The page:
Tradeshow and Exhibit Thoughtleaders
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Susan Friedmann's Articles

When New Shiny Objects Take Center Stage.  Does It Matter
How Well Trade Show Exhibitors Behave?


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When new shiny objects take center stage does it matter how well trade show exhibitors behave? Did exhibitors at the 2014 Consumer Electronics Show, one of the largest shows in the world, make the same old exhibiting mistakes they commit at every show they attend?

According to an infographic of CES 2014 by Numbers, the social buzz from this mammoth show reached the equivalent of 40 percent of the world’s population – quite impressive to say the least. But how impressive were the more than 3,000 exhibitors? Did attendees walk away from the booths they visited wowed by people rather than shiny new objects?

Chances are that many of the exhibitors were less than well-prepared for their extremely stressful and demanding time on the show floor.

Wander the show floor at any major event and you are sure to come across numerous exhibitors who don’t have any idea of the right way to connect with their booth visitors, or precisely what they should be doing to optimize their show investment.

Regrettably, a lot of the giants in the industry are amongst the worst offenders. Company sales reps, and managers often stand about chitchatting with their co-workers, completely disregarding booth visitors. Alternatively, when they do interact, they’re more concerned about giving their sales spiel rather than taking time to ask questions to uncover exactly what their visitor is interested in.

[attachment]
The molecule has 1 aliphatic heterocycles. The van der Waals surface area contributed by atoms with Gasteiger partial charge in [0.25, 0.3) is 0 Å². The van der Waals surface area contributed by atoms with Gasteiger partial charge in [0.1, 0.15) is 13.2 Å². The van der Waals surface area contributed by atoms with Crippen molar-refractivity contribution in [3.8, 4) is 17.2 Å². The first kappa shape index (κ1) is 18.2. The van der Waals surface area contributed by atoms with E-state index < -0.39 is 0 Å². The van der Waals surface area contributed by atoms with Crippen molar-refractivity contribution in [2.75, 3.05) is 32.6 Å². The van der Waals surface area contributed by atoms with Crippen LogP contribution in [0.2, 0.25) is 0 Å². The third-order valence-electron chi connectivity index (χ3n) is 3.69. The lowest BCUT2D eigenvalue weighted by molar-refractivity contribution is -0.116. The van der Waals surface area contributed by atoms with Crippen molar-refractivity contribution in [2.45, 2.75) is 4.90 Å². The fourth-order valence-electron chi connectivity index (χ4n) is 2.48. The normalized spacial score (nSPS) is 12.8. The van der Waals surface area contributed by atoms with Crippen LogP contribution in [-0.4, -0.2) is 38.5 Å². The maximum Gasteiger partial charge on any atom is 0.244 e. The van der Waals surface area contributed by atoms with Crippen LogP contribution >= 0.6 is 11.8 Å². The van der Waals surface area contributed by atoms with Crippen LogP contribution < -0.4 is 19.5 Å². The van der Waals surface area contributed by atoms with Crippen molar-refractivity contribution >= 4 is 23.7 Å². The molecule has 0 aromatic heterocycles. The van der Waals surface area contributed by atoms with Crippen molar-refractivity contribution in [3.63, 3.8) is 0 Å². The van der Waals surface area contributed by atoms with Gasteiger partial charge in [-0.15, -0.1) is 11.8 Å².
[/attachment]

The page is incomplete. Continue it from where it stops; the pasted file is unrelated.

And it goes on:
This just shows an apparent lack of trade show training, as well as the basics smart exhibitors must have to take full advantage of their time on the trade show floorEffective trade show selling relies, not just on innovative products and services, but most of all, on the way booth staffers present them, and their company

Working a trade show demands a specific combination of expertise. Smart, experienced exhibitors recognize they need to ask questions and listen to their prospects. People attend shows looking for solutions to specific business challenges. If you’re more interested in getting your message out, you’ll never even uncover what’s going on in your prospect’s environment, much less be in a position to provide a possible solution.

The marketplace is full of competitive new shiny objects, so if your visitors don’t feel you’re interested in helping them, they’ll not tolerate bad old trade show exhibiting behavior, and just move on to track down someone who is more customer-centric.

With the new trade show season about to kick into gear, it’s time to ramp up your exhibiting skills.

 

© 2014 by Susan Friedmann